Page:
Library presents master plan, levy proposal to city commission
Susie McIntyre, library director, told commissioners that the current funding structure for the library isn’t sufficient to provide their current level of services and programs.
McIntyre said the library is funded by the city, county, state and the Great Falls Public Library Foundation.
MyIntyre said she’s meeting with city and county officials, as well as the rural library boards, to determine the timing and amount of the levy, but are looking at a total budget of $2.5 million.
If the library maintains its current funding of about $1.5 million, for a city levy they’d ask for about $995,000, McIntyre said.
If they go for a county-wide ballot, it would likely be more since the Wedsworth Memorial and Belt libraries would also be included.
McIntyre said she wasn’t sure whether those libraries, with their own boards, would want to be included or for how much and how funding would be distributed amongst the three public libraries in Cascade County. She said that both of those libraries have indicated they are not interested in creating a county library district, which would have its own board to govern all the libraries in the county. In that scenario, the GFPL would no longer be a city department.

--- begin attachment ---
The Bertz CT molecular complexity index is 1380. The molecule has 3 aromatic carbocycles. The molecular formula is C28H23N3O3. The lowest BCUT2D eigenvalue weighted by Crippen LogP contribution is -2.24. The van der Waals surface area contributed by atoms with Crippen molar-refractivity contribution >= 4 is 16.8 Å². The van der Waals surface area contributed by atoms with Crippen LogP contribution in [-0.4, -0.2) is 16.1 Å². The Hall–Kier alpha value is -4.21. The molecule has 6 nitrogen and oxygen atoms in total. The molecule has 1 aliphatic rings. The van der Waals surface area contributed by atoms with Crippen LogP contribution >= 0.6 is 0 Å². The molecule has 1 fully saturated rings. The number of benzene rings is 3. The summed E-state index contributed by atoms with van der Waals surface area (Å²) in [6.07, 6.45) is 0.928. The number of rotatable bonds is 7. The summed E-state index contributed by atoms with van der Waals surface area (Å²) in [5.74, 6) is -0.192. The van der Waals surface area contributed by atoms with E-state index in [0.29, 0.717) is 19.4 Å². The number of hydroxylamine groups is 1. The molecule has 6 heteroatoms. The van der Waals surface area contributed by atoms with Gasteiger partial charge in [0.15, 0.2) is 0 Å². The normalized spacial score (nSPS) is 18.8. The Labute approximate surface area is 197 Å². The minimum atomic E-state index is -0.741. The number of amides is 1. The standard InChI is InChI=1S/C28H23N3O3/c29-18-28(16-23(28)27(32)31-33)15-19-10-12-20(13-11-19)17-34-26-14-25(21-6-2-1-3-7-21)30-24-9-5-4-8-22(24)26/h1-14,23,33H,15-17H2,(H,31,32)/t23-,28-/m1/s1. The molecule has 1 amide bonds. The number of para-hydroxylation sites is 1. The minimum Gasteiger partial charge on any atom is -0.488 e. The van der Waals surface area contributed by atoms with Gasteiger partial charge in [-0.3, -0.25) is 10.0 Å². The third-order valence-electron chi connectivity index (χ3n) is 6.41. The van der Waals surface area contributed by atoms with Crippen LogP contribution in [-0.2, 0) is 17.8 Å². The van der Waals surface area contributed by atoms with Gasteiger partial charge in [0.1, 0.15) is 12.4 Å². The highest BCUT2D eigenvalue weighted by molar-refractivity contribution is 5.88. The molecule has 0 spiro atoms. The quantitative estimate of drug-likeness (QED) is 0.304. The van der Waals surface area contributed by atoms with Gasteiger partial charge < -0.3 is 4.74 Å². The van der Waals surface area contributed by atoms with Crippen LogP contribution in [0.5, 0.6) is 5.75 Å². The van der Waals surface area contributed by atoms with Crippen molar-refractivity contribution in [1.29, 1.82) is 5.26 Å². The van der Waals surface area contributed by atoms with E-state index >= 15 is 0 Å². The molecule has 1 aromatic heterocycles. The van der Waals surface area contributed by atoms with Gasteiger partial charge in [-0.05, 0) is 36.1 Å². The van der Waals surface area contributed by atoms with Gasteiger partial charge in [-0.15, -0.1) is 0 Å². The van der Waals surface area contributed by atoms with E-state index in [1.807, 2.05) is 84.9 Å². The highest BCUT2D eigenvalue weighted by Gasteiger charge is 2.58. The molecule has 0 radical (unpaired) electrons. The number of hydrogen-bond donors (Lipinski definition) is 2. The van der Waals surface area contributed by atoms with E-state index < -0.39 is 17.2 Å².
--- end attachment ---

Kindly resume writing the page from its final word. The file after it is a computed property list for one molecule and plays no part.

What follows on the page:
McIntyre said they want to be able to open the library more hours per week, which requires more staffing. She said the state library standards for funding require that they’re open 50 hours per week and currently GFPL is open 52 hours per week.
Staff’s vision, she said, is to be open seven days a week and 61 hours or more. Right now, the library is closed on Sundays.
The library received its new $250,000 Bookmobile last year, but it’s only running a few hours per week due to limited staffing, McIntyre said.
She said they also want to increase staff for safety and have contracted with a part-time social worker who has been able to intervene with suicidal people, schizophrenics and others exhibiting mental or behavioral issues.